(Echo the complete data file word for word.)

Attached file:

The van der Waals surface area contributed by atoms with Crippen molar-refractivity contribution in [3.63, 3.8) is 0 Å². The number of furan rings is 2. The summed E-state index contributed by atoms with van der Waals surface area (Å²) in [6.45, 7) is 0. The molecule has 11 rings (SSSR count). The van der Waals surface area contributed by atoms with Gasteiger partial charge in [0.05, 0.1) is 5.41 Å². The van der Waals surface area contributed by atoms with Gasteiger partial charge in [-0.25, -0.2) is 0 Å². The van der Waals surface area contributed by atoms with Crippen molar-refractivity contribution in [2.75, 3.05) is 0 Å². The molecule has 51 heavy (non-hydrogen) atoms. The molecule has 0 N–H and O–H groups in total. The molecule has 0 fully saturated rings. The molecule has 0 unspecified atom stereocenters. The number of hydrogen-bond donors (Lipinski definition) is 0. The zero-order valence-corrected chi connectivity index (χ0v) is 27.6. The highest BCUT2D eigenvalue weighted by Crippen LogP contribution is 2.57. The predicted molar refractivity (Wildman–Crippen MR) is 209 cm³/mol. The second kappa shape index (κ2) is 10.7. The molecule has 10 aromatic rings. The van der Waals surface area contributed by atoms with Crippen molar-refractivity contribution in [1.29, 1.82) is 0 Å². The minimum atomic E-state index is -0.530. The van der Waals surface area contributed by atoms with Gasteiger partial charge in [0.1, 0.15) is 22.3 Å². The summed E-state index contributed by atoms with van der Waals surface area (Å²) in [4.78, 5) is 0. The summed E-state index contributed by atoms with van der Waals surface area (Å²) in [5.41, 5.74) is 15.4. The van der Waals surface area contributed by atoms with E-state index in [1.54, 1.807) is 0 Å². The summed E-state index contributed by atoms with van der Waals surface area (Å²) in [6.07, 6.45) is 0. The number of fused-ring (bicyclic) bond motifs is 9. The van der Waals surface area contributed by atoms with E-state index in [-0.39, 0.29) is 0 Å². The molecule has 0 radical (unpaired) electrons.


The van der Waals surface area contributed by atoms with Crippen molar-refractivity contribution in [3.63, 3.8) is 0 Å². The number of furan rings is 2. The summed E-state index contributed by atoms with van der Waals surface area (Å²) in [6.45, 7) is 0. The molecule has 11 rings (SSSR count). The van der Waals surface area contributed by atoms with Gasteiger partial charge in [0.05, 0.1) is 5.41 Å². The van der Waals surface area contributed by atoms with Gasteiger partial charge in [-0.25, -0.2) is 0 Å². The van der Waals surface area contributed by atoms with Crippen molar-refractivity contribution in [2.75, 3.05) is 0 Å². The molecule has 51 heavy (non-hydrogen) atoms. The molecule has 0 N–H and O–H groups in total. The molecule has 0 fully saturated rings. The molecule has 0 unspecified atom stereocenters. The number of hydrogen-bond donors (Lipinski definition) is 0. The zero-order valence-corrected chi connectivity index (χ0v) is 27.6. The highest BCUT2D eigenvalue weighted by Crippen LogP contribution is 2.57. The predicted molar refractivity (Wildman–Crippen MR) is 209 cm³/mol. The second kappa shape index (κ2) is 10.7. The molecule has 10 aromatic rings. The van der Waals surface area contributed by atoms with Crippen molar-refractivity contribution in [1.29, 1.82) is 0 Å². The minimum atomic E-state index is -0.530. The van der Waals surface area contributed by atoms with Gasteiger partial charge in [0.1, 0.15) is 22.3 Å². The summed E-state index contributed by atoms with van der Waals surface area (Å²) in [4.78, 5) is 0. The summed E-state index contributed by atoms with van der Waals surface area (Å²) in [5.41, 5.74) is 15.4. The van der Waals surface area contributed by atoms with E-state index in [1.54, 1.807) is 0 Å². The summed E-state index contributed by atoms with van der Waals surface area (Å²) in [6.07, 6.45) is 0. The number of fused-ring (bicyclic) bond motifs is 9. The van der Waals surface area contributed by atoms with E-state index in [-0.39, 0.29) is 0 Å². The molecule has 0 radical (unpaired) electrons.